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Examination of amino acid hydrogen isotope measurements of scalp hair for region-of-origin studies

NCJ Number
Rapid Communications in Mass Spectrometry Volume: 37 Issue: 4 Dated: 2023
Date Published
February 2023

This article presents research into the use of hydrogen isotope analyses of ammino acids in diet and tap water to improve geolocation models for human and wildlife forensics.


Hydrogen isotope (δ2H) analysis of keratinaceous bulk tissues has been used in forensic science to reconstruct an individual's travel history or determine their region-of-origin. Here, the authors use a compound-specific approach to examine patterns of individual amino acid δ2H values in relation to those of local tap water, bulk scalp hair tissues, and region-of-origin. The authors measured δ2H values of amino acids in anonymously collected scalp hair (n = 67) and tap water from 28 locations in the United States. Samples were hydrolyzed into their constituent amino acids, derivatized alongside in-house reference materials, and analyzed in triplicate using a GC-C-IRMS system. Non-essential amino acid (AANESSδ2H values and their corresponding tap water samples varied systematically across continental regions. Hydrogen isotope values of alanine, glutamic acid, and glycine were significantly correlated with tap water and an estimated 42%–51% of the hydrogen atoms in these AANESS were derived from tap water. The authors used linear discriminate analysis (LDA) to explore regional patterns in scalp hair bulk tissue and amino acid δ2H values. For the model that included AANESS data, 87% of the variance was explained by the first linear discriminant axis (LD1), and was driven by bulk hair tissue, alanine, and proline. This model had an overall 72% successful reclassification with samples from the south and northwest regions reclassifying correctly 92% and 78% of the time, respectively. For the model that included AAESS data, LD1 explained 81% of the variation and was driven bulk hair, threonine, valine, phenylalanine, and isoleucine. The overall reclassification rate for the model that included AAESS was 70%. The authors’ findings suggest that δ2H analyses of AANESS and AAESS could help improve geolocation models for human and wildlife forensics by simultaneously providing information about both dietary and tap water inputs of hydrogen to tissue synthesis. (Published Abstract Provided)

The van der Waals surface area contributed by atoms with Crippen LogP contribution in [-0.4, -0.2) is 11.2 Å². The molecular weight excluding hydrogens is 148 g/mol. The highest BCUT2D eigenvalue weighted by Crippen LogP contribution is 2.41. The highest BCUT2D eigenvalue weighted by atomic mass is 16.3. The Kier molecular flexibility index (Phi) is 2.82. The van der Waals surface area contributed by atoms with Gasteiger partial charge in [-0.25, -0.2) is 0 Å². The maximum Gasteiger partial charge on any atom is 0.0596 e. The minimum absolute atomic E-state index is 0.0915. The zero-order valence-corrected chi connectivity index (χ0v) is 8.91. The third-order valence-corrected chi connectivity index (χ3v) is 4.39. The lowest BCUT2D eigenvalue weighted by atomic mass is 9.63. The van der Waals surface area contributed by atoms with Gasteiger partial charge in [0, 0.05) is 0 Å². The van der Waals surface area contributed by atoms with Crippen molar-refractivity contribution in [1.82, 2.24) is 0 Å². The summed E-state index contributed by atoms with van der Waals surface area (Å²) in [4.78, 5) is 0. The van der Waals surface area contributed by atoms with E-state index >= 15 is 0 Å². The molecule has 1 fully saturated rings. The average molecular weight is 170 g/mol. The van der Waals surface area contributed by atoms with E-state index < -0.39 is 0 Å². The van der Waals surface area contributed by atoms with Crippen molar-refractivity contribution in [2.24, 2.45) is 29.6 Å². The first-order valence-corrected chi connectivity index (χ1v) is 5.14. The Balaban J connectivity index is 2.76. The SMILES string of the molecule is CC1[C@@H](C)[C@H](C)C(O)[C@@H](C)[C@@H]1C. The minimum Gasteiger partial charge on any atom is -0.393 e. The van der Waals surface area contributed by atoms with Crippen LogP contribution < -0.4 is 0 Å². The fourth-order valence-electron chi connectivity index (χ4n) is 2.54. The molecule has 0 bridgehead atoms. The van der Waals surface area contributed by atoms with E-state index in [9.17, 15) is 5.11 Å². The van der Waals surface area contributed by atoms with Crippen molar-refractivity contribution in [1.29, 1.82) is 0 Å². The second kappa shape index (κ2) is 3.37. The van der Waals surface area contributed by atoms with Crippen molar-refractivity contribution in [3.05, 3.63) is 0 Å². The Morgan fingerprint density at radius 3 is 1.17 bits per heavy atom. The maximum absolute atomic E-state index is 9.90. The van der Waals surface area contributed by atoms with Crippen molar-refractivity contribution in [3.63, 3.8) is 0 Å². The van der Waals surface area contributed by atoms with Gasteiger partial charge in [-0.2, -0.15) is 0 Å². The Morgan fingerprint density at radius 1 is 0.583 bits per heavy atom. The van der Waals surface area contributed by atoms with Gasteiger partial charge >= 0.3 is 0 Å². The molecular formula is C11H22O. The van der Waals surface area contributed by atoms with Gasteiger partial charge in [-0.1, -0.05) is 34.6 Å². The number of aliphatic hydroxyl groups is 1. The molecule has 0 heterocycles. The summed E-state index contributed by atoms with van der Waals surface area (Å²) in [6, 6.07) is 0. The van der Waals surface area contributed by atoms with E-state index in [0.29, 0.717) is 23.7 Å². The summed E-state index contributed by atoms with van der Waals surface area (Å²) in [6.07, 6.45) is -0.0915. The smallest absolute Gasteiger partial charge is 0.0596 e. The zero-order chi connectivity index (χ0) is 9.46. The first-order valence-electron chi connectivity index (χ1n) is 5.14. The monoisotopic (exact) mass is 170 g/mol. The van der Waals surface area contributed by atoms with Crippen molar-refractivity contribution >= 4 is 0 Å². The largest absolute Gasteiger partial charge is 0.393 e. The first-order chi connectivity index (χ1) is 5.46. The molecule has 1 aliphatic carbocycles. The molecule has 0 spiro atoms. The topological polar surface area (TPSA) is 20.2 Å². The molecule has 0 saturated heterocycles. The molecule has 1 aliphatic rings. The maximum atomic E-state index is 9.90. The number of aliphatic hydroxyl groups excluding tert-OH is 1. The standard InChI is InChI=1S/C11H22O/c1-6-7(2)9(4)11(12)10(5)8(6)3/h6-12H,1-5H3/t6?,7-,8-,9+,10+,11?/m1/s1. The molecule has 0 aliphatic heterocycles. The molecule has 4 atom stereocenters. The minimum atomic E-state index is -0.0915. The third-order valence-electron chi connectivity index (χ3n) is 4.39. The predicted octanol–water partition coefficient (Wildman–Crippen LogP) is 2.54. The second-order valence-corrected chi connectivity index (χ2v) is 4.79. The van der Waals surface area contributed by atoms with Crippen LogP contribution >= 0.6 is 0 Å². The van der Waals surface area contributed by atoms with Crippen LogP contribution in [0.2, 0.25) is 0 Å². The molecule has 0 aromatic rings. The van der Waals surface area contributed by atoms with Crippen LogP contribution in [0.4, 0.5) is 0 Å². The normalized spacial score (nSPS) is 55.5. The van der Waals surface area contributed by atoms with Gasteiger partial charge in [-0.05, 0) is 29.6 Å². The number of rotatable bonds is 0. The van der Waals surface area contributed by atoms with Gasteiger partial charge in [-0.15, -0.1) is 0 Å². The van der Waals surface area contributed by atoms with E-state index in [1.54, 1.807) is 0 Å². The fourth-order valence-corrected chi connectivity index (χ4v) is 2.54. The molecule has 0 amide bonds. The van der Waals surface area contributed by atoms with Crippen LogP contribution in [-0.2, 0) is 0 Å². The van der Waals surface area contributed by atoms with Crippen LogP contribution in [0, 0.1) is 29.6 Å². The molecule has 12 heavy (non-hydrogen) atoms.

Date Published: February 1, 2023